This BARNES & DEITZ, three lever padlock may look like your typical antique on the outside, but the inside is what continues to let me down. Once again, I purchased a broken lock. The second to last DEITZ lock I had purchased had two broken lever tumbler springs and a shackle trip lever spring. There is only five springs total on these locks, so "broken" doesn't get any better.
Nevertheless, I thought I would give Etsy a try. This appears to be a company where sellers come off as artisans, take fancy pictures, use fancy words, and like to charge higher prices. The only thing troubling me is how a seller would deal with a knowledgeable buyer like my self should the lock be broken. So, I gave the seller a sort of "heads up" message about the lock and my background, just after receiving verification of shipment. I described how I was well versed with these locks and developed a special technique for opening these locks in under ten minutes, and stated there was a high probability the lock had spring damage.
When I received the lock, I immediately did a shake test while holding all the loose components. I heard a distinct loose parts noise. The lever tumblers all had spring action and the shackle had rebound, once pressed and released. This left only one spring - the bolt and fence torsion spring. This spring is what displaces the bolt into the shackle toe once the shackle is closed. I got the lock open in under ten minutes, decoded the lever tumblers for purposes of making a working key, and then attempted to close the shackle. Nothing! The shackle just popped back up. In cases like this the best way to lock the shackle is to sweep the key as if trying to open the lock, but while holding the shackle down, and also while tilting the lock to one side. This technique simply uses gravity to free the fence and bolt away from the tumbler stack and into locked position.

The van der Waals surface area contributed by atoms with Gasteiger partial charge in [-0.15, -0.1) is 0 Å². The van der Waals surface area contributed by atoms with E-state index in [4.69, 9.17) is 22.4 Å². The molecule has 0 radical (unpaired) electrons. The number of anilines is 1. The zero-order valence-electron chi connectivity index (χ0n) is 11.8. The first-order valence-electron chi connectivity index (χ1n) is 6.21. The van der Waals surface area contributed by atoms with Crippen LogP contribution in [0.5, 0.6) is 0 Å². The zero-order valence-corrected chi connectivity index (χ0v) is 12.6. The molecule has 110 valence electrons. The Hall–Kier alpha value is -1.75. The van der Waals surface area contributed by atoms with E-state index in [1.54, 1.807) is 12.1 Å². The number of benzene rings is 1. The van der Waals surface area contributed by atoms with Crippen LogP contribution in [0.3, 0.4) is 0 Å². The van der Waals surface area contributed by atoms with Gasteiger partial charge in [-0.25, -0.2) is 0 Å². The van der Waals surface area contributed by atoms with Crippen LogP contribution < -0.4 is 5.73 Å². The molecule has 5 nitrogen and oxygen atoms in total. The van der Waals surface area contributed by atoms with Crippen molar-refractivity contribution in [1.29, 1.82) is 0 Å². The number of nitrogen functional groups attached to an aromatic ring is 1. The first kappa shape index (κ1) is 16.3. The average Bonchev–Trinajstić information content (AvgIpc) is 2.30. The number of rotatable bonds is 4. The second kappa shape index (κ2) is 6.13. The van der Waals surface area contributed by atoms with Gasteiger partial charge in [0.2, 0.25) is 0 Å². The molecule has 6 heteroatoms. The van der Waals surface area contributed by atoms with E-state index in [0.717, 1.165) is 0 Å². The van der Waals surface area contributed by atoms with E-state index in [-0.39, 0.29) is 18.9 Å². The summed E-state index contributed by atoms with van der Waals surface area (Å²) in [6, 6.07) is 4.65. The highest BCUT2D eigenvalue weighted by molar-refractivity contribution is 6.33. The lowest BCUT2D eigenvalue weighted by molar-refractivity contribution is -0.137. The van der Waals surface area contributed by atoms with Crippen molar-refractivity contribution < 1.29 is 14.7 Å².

The problem with Etsy is most of us like to use Pay Pal. In order to get money back, you have to open a case with both companies. Don't ever close a case until you do, because the case can not be reopened. From a seller's point of view, he or she has to use other funds payable to a designated Pay Pal account to refund the buyer. Once funds are received. The buyer should immediately close the case with Pay Pal so the funds become available to the seller and should wash out the cost of the refund on the seller's end. What a pain in the ass! And, then close the case with Etsy.
I'm beginning to think Etsy is a grave yard for broken junk. So, just be careful. Funny, I have seen cases where sellers are listing the same antique padlock concurrently in both Ebay and Etsy. I think I will stick to Ebay. The customer protection and refund process is much smoother.